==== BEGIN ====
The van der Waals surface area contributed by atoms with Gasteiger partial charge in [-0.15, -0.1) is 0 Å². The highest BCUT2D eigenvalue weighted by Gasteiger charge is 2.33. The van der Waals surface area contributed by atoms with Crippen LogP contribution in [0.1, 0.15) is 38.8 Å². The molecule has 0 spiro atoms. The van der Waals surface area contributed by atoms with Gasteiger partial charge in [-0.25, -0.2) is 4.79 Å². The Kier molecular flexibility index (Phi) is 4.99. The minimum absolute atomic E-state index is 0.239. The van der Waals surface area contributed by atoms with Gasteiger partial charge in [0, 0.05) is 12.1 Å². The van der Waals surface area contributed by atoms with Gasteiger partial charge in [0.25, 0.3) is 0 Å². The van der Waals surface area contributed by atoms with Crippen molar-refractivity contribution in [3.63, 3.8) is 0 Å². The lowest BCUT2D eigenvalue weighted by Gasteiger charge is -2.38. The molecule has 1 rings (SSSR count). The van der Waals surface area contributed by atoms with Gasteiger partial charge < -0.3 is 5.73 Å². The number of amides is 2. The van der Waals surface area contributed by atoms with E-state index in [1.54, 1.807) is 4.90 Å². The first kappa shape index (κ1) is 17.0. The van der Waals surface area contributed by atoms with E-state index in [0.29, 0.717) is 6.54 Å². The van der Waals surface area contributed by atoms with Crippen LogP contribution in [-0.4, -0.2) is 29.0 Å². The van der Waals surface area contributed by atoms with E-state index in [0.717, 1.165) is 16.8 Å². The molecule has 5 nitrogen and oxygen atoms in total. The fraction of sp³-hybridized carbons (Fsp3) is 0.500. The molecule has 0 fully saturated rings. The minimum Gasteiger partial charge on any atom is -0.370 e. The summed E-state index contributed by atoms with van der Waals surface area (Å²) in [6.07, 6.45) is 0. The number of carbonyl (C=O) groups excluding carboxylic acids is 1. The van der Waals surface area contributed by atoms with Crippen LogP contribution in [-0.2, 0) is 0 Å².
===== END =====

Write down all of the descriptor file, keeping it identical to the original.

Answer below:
The van der Waals surface area contributed by atoms with Gasteiger partial charge in [-0.15, -0.1) is 0 Å². The highest BCUT2D eigenvalue weighted by Gasteiger charge is 2.33. The van der Waals surface area contributed by atoms with Crippen LogP contribution in [0.1, 0.15) is 38.8 Å². The molecule has 0 spiro atoms. The van der Waals surface area contributed by atoms with Gasteiger partial charge in [-0.25, -0.2) is 4.79 Å². The Kier molecular flexibility index (Phi) is 4.99. The minimum absolute atomic E-state index is 0.239. The van der Waals surface area contributed by atoms with Gasteiger partial charge in [0, 0.05) is 12.1 Å². The van der Waals surface area contributed by atoms with Gasteiger partial charge in [0.25, 0.3) is 0 Å². The van der Waals surface area contributed by atoms with Crippen molar-refractivity contribution in [3.63, 3.8) is 0 Å². The lowest BCUT2D eigenvalue weighted by Gasteiger charge is -2.38. The molecule has 1 rings (SSSR count). The van der Waals surface area contributed by atoms with Gasteiger partial charge < -0.3 is 5.73 Å². The number of amides is 2. The van der Waals surface area contributed by atoms with E-state index in [1.54, 1.807) is 4.90 Å². The first kappa shape index (κ1) is 17.0. The van der Waals surface area contributed by atoms with E-state index in [0.29, 0.717) is 6.54 Å². The van der Waals surface area contributed by atoms with Crippen LogP contribution in [-0.4, -0.2) is 29.0 Å². The van der Waals surface area contributed by atoms with E-state index in [0.717, 1.165) is 16.8 Å². The molecule has 5 nitrogen and oxygen atoms in total. The fraction of sp³-hybridized carbons (Fsp3) is 0.500. The molecule has 0 fully saturated rings. The minimum Gasteiger partial charge on any atom is -0.370 e. The summed E-state index contributed by atoms with van der Waals surface area (Å²) in [6.07, 6.45) is 0. The number of carbonyl (C=O) groups excluding carboxylic acids is 1. The van der Waals surface area contributed by atoms with Crippen LogP contribution in [-0.2, 0) is 0 Å².